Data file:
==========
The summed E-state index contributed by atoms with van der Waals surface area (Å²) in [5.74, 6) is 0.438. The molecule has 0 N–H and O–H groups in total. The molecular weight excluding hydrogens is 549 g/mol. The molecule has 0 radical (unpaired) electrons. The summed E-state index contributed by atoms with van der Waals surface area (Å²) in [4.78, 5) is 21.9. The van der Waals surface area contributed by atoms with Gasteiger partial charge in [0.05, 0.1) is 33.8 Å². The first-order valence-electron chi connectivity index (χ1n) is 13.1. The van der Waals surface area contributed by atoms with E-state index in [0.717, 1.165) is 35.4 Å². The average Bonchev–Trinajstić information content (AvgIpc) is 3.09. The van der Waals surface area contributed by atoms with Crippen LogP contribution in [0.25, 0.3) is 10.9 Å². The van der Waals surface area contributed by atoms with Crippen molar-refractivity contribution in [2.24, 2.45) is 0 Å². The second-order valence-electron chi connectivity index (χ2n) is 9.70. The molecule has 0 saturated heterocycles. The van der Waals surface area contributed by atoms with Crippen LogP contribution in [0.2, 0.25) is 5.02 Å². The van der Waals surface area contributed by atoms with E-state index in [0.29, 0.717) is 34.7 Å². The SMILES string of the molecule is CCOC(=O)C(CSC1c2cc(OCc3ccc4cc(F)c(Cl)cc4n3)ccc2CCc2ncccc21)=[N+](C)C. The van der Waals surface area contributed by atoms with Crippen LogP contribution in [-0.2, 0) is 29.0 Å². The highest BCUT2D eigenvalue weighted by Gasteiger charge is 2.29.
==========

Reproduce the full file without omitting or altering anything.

The summed E-state index contributed by atoms with van der Waals surface area (Å²) in [5.74, 6) is 0.438. The molecule has 0 N–H and O–H groups in total. The molecular weight excluding hydrogens is 549 g/mol. The molecule has 0 radical (unpaired) electrons. The summed E-state index contributed by atoms with van der Waals surface area (Å²) in [4.78, 5) is 21.9. The van der Waals surface area contributed by atoms with Gasteiger partial charge in [0.05, 0.1) is 33.8 Å². The first-order valence-electron chi connectivity index (χ1n) is 13.1. The van der Waals surface area contributed by atoms with E-state index in [0.717, 1.165) is 35.4 Å². The average Bonchev–Trinajstić information content (AvgIpc) is 3.09. The van der Waals surface area contributed by atoms with Crippen LogP contribution in [0.25, 0.3) is 10.9 Å². The van der Waals surface area contributed by atoms with Crippen molar-refractivity contribution in [2.24, 2.45) is 0 Å². The second-order valence-electron chi connectivity index (χ2n) is 9.70. The molecule has 0 saturated heterocycles. The van der Waals surface area contributed by atoms with Crippen LogP contribution in [0.2, 0.25) is 5.02 Å². The van der Waals surface area contributed by atoms with E-state index in [0.29, 0.717) is 34.7 Å². The SMILES string of the molecule is CCOC(=O)C(CSC1c2cc(OCc3ccc4cc(F)c(Cl)cc4n3)ccc2CCc2ncccc21)=[N+](C)C. The van der Waals surface area contributed by atoms with Crippen LogP contribution in [-0.2, 0) is 29.0 Å². The highest BCUT2D eigenvalue weighted by Gasteiger charge is 2.29.